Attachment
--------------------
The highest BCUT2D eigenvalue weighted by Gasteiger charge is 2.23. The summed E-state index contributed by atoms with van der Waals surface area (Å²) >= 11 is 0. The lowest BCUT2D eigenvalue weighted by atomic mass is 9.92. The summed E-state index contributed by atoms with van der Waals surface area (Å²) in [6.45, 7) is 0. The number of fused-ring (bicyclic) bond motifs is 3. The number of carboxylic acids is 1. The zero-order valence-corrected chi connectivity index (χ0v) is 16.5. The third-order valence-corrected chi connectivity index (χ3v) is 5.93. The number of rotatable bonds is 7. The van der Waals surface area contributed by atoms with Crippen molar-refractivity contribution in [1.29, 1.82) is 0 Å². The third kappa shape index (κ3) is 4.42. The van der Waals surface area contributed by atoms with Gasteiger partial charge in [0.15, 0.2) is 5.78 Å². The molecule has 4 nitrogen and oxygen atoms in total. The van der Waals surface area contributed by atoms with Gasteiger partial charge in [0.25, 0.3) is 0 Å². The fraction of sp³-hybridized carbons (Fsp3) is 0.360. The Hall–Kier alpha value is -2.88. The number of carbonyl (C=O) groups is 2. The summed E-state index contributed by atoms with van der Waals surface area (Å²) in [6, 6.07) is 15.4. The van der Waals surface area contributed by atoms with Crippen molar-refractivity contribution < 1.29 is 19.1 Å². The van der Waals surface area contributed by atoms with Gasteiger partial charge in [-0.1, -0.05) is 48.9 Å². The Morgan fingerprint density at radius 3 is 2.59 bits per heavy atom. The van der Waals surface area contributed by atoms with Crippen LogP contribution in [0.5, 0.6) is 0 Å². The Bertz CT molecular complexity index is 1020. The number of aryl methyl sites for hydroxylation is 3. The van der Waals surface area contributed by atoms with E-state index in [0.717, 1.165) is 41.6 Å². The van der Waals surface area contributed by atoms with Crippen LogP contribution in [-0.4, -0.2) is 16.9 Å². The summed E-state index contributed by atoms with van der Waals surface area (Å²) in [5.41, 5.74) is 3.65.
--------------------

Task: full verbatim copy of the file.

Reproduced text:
The highest BCUT2D eigenvalue weighted by Gasteiger charge is 2.23. The summed E-state index contributed by atoms with van der Waals surface area (Å²) >= 11 is 0. The lowest BCUT2D eigenvalue weighted by atomic mass is 9.92. The summed E-state index contributed by atoms with van der Waals surface area (Å²) in [6.45, 7) is 0. The number of fused-ring (bicyclic) bond motifs is 3. The number of carboxylic acids is 1. The zero-order valence-corrected chi connectivity index (χ0v) is 16.5. The third-order valence-corrected chi connectivity index (χ3v) is 5.93. The number of rotatable bonds is 7. The van der Waals surface area contributed by atoms with Crippen molar-refractivity contribution in [1.29, 1.82) is 0 Å². The third kappa shape index (κ3) is 4.42. The van der Waals surface area contributed by atoms with Gasteiger partial charge in [0.15, 0.2) is 5.78 Å². The molecule has 4 nitrogen and oxygen atoms in total. The van der Waals surface area contributed by atoms with Gasteiger partial charge in [0.25, 0.3) is 0 Å². The fraction of sp³-hybridized carbons (Fsp3) is 0.360. The Hall–Kier alpha value is -2.88. The number of carbonyl (C=O) groups is 2. The summed E-state index contributed by atoms with van der Waals surface area (Å²) in [6, 6.07) is 15.4. The van der Waals surface area contributed by atoms with Crippen molar-refractivity contribution < 1.29 is 19.1 Å². The van der Waals surface area contributed by atoms with Gasteiger partial charge in [-0.1, -0.05) is 48.9 Å². The Morgan fingerprint density at radius 3 is 2.59 bits per heavy atom. The van der Waals surface area contributed by atoms with Crippen LogP contribution in [0.5, 0.6) is 0 Å². The Bertz CT molecular complexity index is 1020. The number of aryl methyl sites for hydroxylation is 3. The van der Waals surface area contributed by atoms with E-state index in [0.717, 1.165) is 41.6 Å². The van der Waals surface area contributed by atoms with Crippen LogP contribution in [-0.4, -0.2) is 16.9 Å². The summed E-state index contributed by atoms with van der Waals surface area (Å²) in [5.41, 5.74) is 3.65.